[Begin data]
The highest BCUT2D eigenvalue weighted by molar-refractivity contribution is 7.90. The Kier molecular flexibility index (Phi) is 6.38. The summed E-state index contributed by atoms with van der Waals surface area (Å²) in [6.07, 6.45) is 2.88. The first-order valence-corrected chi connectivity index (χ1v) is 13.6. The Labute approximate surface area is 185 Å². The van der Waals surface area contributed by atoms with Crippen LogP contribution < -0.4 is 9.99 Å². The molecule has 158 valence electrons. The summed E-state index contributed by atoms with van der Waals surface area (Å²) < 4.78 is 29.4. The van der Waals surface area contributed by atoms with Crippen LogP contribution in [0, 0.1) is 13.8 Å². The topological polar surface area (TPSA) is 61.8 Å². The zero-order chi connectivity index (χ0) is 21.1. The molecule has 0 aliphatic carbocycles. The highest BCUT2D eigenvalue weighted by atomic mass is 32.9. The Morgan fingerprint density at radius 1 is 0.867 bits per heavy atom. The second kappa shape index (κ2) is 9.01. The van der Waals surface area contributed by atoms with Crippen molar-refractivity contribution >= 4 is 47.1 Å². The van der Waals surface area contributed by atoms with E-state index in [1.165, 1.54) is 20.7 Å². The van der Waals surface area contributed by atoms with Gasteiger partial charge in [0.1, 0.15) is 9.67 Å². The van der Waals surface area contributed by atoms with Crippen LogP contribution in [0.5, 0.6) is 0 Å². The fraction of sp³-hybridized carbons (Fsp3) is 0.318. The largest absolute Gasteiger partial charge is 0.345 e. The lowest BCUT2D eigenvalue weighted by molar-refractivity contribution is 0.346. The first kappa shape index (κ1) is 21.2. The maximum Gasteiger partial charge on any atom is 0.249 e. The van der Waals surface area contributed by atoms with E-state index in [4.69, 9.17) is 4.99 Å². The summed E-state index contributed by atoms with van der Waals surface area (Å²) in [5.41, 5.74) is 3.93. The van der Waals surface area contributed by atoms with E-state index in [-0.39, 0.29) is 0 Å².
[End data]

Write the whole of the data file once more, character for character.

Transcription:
The highest BCUT2D eigenvalue weighted by molar-refractivity contribution is 7.90. The Kier molecular flexibility index (Phi) is 6.38. The summed E-state index contributed by atoms with van der Waals surface area (Å²) in [6.07, 6.45) is 2.88. The first-order valence-corrected chi connectivity index (χ1v) is 13.6. The Labute approximate surface area is 185 Å². The van der Waals surface area contributed by atoms with Crippen LogP contribution < -0.4 is 9.99 Å². The molecule has 158 valence electrons. The summed E-state index contributed by atoms with van der Waals surface area (Å²) < 4.78 is 29.4. The van der Waals surface area contributed by atoms with Crippen LogP contribution in [0, 0.1) is 13.8 Å². The topological polar surface area (TPSA) is 61.8 Å². The zero-order chi connectivity index (χ0) is 21.1. The molecule has 0 aliphatic carbocycles. The highest BCUT2D eigenvalue weighted by atomic mass is 32.9. The Morgan fingerprint density at radius 1 is 0.867 bits per heavy atom. The second kappa shape index (κ2) is 9.01. The van der Waals surface area contributed by atoms with Crippen molar-refractivity contribution >= 4 is 47.1 Å². The van der Waals surface area contributed by atoms with E-state index in [1.165, 1.54) is 20.7 Å². The van der Waals surface area contributed by atoms with Gasteiger partial charge in [0.1, 0.15) is 9.67 Å². The van der Waals surface area contributed by atoms with Crippen LogP contribution in [0.5, 0.6) is 0 Å². The fraction of sp³-hybridized carbons (Fsp3) is 0.318. The largest absolute Gasteiger partial charge is 0.345 e. The lowest BCUT2D eigenvalue weighted by molar-refractivity contribution is 0.346. The first kappa shape index (κ1) is 21.2. The maximum Gasteiger partial charge on any atom is 0.249 e. The van der Waals surface area contributed by atoms with E-state index in [4.69, 9.17) is 4.99 Å². The summed E-state index contributed by atoms with van der Waals surface area (Å²) in [5.41, 5.74) is 3.93. The van der Waals surface area contributed by atoms with E-state index in [-0.39, 0.29) is 0 Å².